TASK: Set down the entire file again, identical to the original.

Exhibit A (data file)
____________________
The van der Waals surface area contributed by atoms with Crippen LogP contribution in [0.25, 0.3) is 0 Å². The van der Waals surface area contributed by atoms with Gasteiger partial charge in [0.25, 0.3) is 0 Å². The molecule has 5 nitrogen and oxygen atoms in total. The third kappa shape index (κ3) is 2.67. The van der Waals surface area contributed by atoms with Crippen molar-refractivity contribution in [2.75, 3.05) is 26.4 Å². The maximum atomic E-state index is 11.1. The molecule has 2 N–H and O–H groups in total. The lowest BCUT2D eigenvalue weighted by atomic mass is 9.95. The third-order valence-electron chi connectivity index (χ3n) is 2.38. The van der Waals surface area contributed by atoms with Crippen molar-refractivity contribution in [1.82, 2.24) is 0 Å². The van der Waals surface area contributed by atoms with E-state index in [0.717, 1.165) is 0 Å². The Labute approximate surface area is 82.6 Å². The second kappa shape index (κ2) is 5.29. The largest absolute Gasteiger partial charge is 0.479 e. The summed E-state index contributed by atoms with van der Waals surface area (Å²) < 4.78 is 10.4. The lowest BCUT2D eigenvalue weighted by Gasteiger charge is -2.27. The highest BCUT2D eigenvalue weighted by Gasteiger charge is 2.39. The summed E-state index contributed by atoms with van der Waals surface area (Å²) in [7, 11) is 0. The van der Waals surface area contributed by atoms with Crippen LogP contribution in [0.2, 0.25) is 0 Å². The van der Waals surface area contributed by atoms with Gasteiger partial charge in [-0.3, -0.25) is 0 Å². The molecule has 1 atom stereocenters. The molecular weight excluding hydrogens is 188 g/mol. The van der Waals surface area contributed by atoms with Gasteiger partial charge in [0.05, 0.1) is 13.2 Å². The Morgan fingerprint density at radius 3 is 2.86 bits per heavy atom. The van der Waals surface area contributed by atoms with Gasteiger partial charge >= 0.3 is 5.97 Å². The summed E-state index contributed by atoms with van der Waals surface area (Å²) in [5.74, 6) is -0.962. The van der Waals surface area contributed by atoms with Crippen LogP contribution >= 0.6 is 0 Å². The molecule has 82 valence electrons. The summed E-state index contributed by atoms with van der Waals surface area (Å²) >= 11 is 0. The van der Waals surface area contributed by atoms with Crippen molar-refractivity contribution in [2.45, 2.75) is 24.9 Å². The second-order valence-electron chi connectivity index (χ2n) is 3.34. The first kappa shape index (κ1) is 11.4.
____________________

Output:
The van der Waals surface area contributed by atoms with Crippen LogP contribution in [0.25, 0.3) is 0 Å². The van der Waals surface area contributed by atoms with Gasteiger partial charge in [0.25, 0.3) is 0 Å². The molecule has 5 nitrogen and oxygen atoms in total. The third kappa shape index (κ3) is 2.67. The van der Waals surface area contributed by atoms with Crippen molar-refractivity contribution in [2.75, 3.05) is 26.4 Å². The maximum atomic E-state index is 11.1. The molecule has 2 N–H and O–H groups in total. The lowest BCUT2D eigenvalue weighted by atomic mass is 9.95. The third-order valence-electron chi connectivity index (χ3n) is 2.38. The van der Waals surface area contributed by atoms with Crippen molar-refractivity contribution in [1.82, 2.24) is 0 Å². The van der Waals surface area contributed by atoms with E-state index in [0.717, 1.165) is 0 Å². The Labute approximate surface area is 82.6 Å². The second kappa shape index (κ2) is 5.29. The largest absolute Gasteiger partial charge is 0.479 e. The summed E-state index contributed by atoms with van der Waals surface area (Å²) < 4.78 is 10.4. The lowest BCUT2D eigenvalue weighted by Gasteiger charge is -2.27. The highest BCUT2D eigenvalue weighted by Gasteiger charge is 2.39. The summed E-state index contributed by atoms with van der Waals surface area (Å²) in [7, 11) is 0. The van der Waals surface area contributed by atoms with Crippen LogP contribution in [0.2, 0.25) is 0 Å². The van der Waals surface area contributed by atoms with Gasteiger partial charge in [-0.3, -0.25) is 0 Å². The molecule has 1 atom stereocenters. The molecular weight excluding hydrogens is 188 g/mol. The van der Waals surface area contributed by atoms with Gasteiger partial charge in [0.05, 0.1) is 13.2 Å². The Morgan fingerprint density at radius 3 is 2.86 bits per heavy atom. The van der Waals surface area contributed by atoms with Gasteiger partial charge >= 0.3 is 5.97 Å². The summed E-state index contributed by atoms with van der Waals surface area (Å²) in [5.74, 6) is -0.962. The van der Waals surface area contributed by atoms with Crippen LogP contribution >= 0.6 is 0 Å². The molecule has 82 valence electrons. The summed E-state index contributed by atoms with van der Waals surface area (Å²) >= 11 is 0. The van der Waals surface area contributed by atoms with Crippen molar-refractivity contribution in [2.45, 2.75) is 24.9 Å². The second-order valence-electron chi connectivity index (χ2n) is 3.34. The first kappa shape index (κ1) is 11.4.